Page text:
In the news 25 Feb. 2014

20:17:53 local time map of cambodia CAMBODIA

* Overtime boycott under way:

20140225 PPP Garment-Portest
Garment workers march towards the Ministry of Labour in Phnom Penh during a demonstration late last year to demand the industry’s minimum wage be raised to $160. Photo by POST STAFF

A threatened overtime boycott began at many of Cambodia’s garment factories yesterday – but not everyone could afford to walk off the job at her shift’s scheduled end.

At 4pm, thousands of workers poured out of their factories as part of their ongoing calls for a $160 monthly minimum wage and the release of 21 men arrested during a strike last month, said Pav Sina, president of the Collective Union of Movement of Workers.

“Workers almost everywhere – in every province – left without doing overtime,” he stated.
Sina said last night that workers from more than 200 factories had walked off the job. At 60 of those factories, he added, every worker had taken part in the strike.

Sean Sophal, a worker representative from SL Garment in Phnom Penh, said employees had decided to boycott overtime for the rest of the week.

“We decided not to work overtime from today until Friday in order to demand higher wages and to urge relevant institutions to find a resolution to our demands,” she said.
But not everyone could forgo the extra pay that overtime adds to their meagre salaries.

Bouy Srey Mom, a worker at Siu Quinh Garment in Phnom Penh’s Dangkor district, said she needed to keep working to support her family.
“I can get $1 per hour [for overtime], and I only do two hours per day,” she said.
read more.
PPP new

* Garment Workers Begin Boycott of Overtime:

Labor unions and garment factory owners gave opposing reports of the scale of an overtime boycott that began Monday as the first phase of a nationwide labor strike planned for next month.

Union leaders estimated that workers refused to work overtime at between 100 and 200 factories, while the Garment Manufacturers Association of Cambodia (GMAC) said that “very, very few” of the country’s more than 400 factories were affected by the industrial action.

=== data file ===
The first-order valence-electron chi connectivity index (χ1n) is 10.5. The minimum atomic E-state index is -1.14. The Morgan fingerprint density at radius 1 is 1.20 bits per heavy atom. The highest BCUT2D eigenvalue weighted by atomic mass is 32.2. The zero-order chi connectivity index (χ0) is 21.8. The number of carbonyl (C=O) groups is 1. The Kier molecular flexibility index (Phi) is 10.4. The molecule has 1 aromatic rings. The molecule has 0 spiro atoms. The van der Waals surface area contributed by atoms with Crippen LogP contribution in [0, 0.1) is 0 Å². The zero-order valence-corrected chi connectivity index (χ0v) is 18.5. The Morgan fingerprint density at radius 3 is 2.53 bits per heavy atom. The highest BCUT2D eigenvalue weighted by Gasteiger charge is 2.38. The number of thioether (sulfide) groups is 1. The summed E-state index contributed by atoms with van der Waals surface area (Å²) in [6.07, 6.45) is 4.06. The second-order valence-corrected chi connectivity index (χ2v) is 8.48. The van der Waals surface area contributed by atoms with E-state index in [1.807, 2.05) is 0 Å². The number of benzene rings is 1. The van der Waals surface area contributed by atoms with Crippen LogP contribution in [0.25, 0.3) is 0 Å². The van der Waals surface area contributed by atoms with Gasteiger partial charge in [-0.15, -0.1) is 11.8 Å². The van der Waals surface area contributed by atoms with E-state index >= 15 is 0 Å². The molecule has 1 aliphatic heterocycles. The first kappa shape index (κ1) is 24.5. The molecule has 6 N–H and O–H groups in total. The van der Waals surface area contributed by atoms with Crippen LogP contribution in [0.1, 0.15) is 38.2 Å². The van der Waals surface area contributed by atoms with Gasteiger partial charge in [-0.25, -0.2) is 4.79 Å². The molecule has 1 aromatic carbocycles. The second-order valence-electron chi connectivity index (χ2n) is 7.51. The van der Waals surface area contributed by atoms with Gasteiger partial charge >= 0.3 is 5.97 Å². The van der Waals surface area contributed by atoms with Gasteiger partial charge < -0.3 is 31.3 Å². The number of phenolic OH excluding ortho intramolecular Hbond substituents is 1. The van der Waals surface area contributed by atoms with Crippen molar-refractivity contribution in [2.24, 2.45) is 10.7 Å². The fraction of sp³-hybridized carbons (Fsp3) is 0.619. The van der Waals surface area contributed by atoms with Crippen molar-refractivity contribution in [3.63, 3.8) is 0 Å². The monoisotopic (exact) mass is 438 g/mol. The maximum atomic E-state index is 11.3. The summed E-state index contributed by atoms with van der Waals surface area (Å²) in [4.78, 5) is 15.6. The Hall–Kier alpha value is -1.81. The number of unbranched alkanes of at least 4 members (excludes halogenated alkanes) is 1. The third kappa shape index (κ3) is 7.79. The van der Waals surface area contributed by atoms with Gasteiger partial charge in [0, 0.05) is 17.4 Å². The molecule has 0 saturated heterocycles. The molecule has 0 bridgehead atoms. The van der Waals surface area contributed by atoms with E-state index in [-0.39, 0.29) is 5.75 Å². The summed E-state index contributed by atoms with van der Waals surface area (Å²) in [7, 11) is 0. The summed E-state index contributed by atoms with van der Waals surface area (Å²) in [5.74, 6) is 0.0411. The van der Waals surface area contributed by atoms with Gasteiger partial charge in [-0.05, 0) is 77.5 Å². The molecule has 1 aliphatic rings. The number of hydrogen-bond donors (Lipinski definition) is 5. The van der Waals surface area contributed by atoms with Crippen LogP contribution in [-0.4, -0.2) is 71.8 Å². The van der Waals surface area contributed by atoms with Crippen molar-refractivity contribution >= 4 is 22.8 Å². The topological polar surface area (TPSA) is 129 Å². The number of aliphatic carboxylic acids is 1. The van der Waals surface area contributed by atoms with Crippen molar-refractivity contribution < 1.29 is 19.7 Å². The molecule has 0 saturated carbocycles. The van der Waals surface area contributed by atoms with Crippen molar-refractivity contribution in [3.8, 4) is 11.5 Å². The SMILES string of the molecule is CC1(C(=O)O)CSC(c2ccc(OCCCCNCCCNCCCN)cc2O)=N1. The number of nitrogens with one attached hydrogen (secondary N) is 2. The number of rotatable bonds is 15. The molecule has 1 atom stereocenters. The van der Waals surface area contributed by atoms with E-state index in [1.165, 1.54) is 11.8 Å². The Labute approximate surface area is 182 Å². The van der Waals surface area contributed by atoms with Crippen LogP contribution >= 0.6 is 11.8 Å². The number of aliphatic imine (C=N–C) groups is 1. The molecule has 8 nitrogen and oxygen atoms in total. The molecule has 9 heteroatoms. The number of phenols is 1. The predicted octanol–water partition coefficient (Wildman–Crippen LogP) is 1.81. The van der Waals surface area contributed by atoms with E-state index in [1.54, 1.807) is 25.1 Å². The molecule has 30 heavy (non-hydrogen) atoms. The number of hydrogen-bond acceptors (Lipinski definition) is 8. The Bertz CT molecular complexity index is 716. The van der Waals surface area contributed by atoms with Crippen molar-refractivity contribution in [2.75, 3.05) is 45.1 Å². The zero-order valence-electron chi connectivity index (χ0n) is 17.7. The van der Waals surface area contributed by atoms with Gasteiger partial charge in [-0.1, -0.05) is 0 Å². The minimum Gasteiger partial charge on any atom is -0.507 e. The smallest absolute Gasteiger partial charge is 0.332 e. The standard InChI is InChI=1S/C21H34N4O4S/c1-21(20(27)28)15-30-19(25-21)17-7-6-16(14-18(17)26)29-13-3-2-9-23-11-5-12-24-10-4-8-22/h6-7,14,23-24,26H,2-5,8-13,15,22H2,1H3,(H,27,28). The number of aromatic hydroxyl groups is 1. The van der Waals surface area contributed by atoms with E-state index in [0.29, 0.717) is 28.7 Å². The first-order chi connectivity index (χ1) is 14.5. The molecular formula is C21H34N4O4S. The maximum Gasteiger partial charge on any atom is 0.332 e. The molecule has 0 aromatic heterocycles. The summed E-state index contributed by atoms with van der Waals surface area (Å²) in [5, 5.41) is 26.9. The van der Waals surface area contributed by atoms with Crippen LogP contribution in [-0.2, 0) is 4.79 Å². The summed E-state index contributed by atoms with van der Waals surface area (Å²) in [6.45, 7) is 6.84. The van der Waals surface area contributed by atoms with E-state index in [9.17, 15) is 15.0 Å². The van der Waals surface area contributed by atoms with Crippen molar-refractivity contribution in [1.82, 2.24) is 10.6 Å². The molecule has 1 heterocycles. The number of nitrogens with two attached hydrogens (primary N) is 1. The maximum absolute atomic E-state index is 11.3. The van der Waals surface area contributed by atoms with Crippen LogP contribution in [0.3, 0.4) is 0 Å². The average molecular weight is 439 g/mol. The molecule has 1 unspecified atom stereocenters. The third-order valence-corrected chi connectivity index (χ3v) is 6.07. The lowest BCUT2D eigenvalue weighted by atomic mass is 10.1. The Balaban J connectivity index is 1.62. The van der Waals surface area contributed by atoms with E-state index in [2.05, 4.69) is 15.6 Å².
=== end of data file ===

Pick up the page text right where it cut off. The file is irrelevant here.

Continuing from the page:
“Most factories are working at normal overtime,” said Ken Loo, secretary-general of GMAC. “Only certain factories where these unions have majority of members [are affected]. There are some small pockets here and there.”
“But most factories are not affected,” Mr. Loo added. “This goes to prove what we have said all along, that a minority of workers want to strike and the majority want to work.”

However, Ath Thorn, head of the country’s largest independent union, said that about 25 percent of the country’s exporting garment factories saw workers walk out after eight hours on the job.
“We can estimate that [workers at] about 100 factories boycotted working overtime,” Mr. Thorn said, adding that workers walked out of factories along National Roads 1, 4, 5, 6 and on Veng Sreng Street, where five protesting garment workers were shot dead by military police on January 3.
read more.
Cambodia_Daily_logo

* Hun Sen lifts protest ban:

Prime Minister Hun Sen on Tuesday called on the authorities to lift their bans on public rallies to grant equal rights to citizens.

Speaking at inauguration ceremony of a coal power plant in Sihanouk province, he said the city and provincial authorities have to allow the citizens to exercise their rights to stage  rallies and protests.

There are currently two kinds of protest movements, the ones staged by opposition supporters and the other ones held by the government supporters, said the Premier.
read more.
CAMHERALD

* Number of Cambodian women university graduates remains low: minister:

The number of women graduated from institutions of higher education remained low in Cambodia due to absorption of garment workforce and poor living conditions, Minister of Women’s Affairs Ing Kantha Phavi said Monday.